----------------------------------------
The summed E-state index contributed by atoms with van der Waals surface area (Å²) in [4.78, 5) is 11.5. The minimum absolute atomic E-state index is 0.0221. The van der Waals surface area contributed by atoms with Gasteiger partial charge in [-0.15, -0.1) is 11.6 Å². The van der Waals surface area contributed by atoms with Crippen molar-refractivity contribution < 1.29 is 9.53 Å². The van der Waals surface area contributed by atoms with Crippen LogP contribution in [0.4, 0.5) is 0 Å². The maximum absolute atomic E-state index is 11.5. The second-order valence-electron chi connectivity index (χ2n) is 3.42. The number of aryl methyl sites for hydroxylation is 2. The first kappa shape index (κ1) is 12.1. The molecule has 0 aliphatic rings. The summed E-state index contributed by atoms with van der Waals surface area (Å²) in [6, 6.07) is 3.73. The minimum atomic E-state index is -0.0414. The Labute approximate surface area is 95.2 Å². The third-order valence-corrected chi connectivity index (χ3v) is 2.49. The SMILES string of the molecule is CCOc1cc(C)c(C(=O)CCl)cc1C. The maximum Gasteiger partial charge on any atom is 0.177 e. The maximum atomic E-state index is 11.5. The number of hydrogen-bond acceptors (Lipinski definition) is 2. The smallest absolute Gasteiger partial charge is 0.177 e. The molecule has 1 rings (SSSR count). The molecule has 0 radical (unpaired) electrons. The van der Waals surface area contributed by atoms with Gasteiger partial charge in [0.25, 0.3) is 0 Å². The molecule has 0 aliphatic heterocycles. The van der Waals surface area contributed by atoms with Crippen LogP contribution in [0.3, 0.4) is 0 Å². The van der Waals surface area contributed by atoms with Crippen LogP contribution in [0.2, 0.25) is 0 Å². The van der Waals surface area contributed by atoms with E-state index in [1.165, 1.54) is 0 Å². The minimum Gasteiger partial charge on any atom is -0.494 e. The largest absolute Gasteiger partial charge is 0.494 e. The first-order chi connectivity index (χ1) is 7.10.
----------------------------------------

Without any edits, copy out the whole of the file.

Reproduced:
The summed E-state index contributed by atoms with van der Waals surface area (Å²) in [4.78, 5) is 11.5. The minimum absolute atomic E-state index is 0.0221. The van der Waals surface area contributed by atoms with Gasteiger partial charge in [-0.15, -0.1) is 11.6 Å². The van der Waals surface area contributed by atoms with Crippen molar-refractivity contribution < 1.29 is 9.53 Å². The van der Waals surface area contributed by atoms with Crippen LogP contribution in [0.4, 0.5) is 0 Å². The maximum absolute atomic E-state index is 11.5. The second-order valence-electron chi connectivity index (χ2n) is 3.42. The number of aryl methyl sites for hydroxylation is 2. The first kappa shape index (κ1) is 12.1. The molecule has 0 aliphatic rings. The summed E-state index contributed by atoms with van der Waals surface area (Å²) in [6, 6.07) is 3.73. The minimum atomic E-state index is -0.0414. The Labute approximate surface area is 95.2 Å². The third-order valence-corrected chi connectivity index (χ3v) is 2.49. The SMILES string of the molecule is CCOc1cc(C)c(C(=O)CCl)cc1C. The maximum Gasteiger partial charge on any atom is 0.177 e. The maximum atomic E-state index is 11.5. The number of hydrogen-bond acceptors (Lipinski definition) is 2. The smallest absolute Gasteiger partial charge is 0.177 e. The molecule has 1 rings (SSSR count). The molecule has 0 radical (unpaired) electrons. The van der Waals surface area contributed by atoms with Gasteiger partial charge in [0.25, 0.3) is 0 Å². The molecule has 0 aliphatic heterocycles. The van der Waals surface area contributed by atoms with Crippen LogP contribution in [0.3, 0.4) is 0 Å². The van der Waals surface area contributed by atoms with Crippen LogP contribution in [0.2, 0.25) is 0 Å². The van der Waals surface area contributed by atoms with E-state index in [1.165, 1.54) is 0 Å². The minimum Gasteiger partial charge on any atom is -0.494 e. The largest absolute Gasteiger partial charge is 0.494 e. The first-order chi connectivity index (χ1) is 7.10.